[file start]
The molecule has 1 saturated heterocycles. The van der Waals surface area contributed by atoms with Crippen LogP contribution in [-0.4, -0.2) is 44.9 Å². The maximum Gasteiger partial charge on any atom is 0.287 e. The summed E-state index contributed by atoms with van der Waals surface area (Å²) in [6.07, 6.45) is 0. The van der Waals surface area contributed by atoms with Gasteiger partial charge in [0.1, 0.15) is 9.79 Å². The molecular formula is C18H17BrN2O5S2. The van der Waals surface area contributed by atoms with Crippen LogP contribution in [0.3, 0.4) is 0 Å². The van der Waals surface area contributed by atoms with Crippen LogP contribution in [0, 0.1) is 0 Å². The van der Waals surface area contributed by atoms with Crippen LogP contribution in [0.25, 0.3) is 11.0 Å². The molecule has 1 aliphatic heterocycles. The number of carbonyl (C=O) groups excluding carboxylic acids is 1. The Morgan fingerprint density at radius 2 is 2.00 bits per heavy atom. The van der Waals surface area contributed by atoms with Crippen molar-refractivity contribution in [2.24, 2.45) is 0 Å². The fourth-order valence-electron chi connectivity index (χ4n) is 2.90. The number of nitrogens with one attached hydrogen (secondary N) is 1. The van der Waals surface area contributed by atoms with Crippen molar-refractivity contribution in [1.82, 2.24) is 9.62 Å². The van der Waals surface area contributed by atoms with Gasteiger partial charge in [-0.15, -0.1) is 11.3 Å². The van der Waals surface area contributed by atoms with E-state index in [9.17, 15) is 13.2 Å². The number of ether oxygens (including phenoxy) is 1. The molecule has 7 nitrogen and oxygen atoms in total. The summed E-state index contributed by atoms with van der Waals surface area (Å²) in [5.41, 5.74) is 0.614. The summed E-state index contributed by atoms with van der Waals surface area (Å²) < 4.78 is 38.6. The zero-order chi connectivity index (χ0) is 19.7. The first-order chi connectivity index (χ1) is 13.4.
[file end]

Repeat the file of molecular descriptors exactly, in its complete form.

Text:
The molecule has 1 saturated heterocycles. The van der Waals surface area contributed by atoms with Crippen LogP contribution in [-0.4, -0.2) is 44.9 Å². The maximum Gasteiger partial charge on any atom is 0.287 e. The summed E-state index contributed by atoms with van der Waals surface area (Å²) in [6.07, 6.45) is 0. The van der Waals surface area contributed by atoms with Gasteiger partial charge in [0.1, 0.15) is 9.79 Å². The molecular formula is C18H17BrN2O5S2. The van der Waals surface area contributed by atoms with Crippen LogP contribution in [0.3, 0.4) is 0 Å². The van der Waals surface area contributed by atoms with Crippen LogP contribution in [0, 0.1) is 0 Å². The van der Waals surface area contributed by atoms with Crippen LogP contribution in [0.25, 0.3) is 11.0 Å². The molecule has 1 aliphatic heterocycles. The number of carbonyl (C=O) groups excluding carboxylic acids is 1. The Morgan fingerprint density at radius 2 is 2.00 bits per heavy atom. The van der Waals surface area contributed by atoms with Crippen molar-refractivity contribution in [2.24, 2.45) is 0 Å². The fourth-order valence-electron chi connectivity index (χ4n) is 2.90. The number of nitrogens with one attached hydrogen (secondary N) is 1. The van der Waals surface area contributed by atoms with Crippen molar-refractivity contribution in [1.82, 2.24) is 9.62 Å². The van der Waals surface area contributed by atoms with Gasteiger partial charge in [-0.15, -0.1) is 11.3 Å². The van der Waals surface area contributed by atoms with E-state index in [9.17, 15) is 13.2 Å². The number of ether oxygens (including phenoxy) is 1. The molecule has 7 nitrogen and oxygen atoms in total. The summed E-state index contributed by atoms with van der Waals surface area (Å²) in [5.41, 5.74) is 0.614. The summed E-state index contributed by atoms with van der Waals surface area (Å²) < 4.78 is 38.6. The zero-order chi connectivity index (χ0) is 19.7. The first-order chi connectivity index (χ1) is 13.4.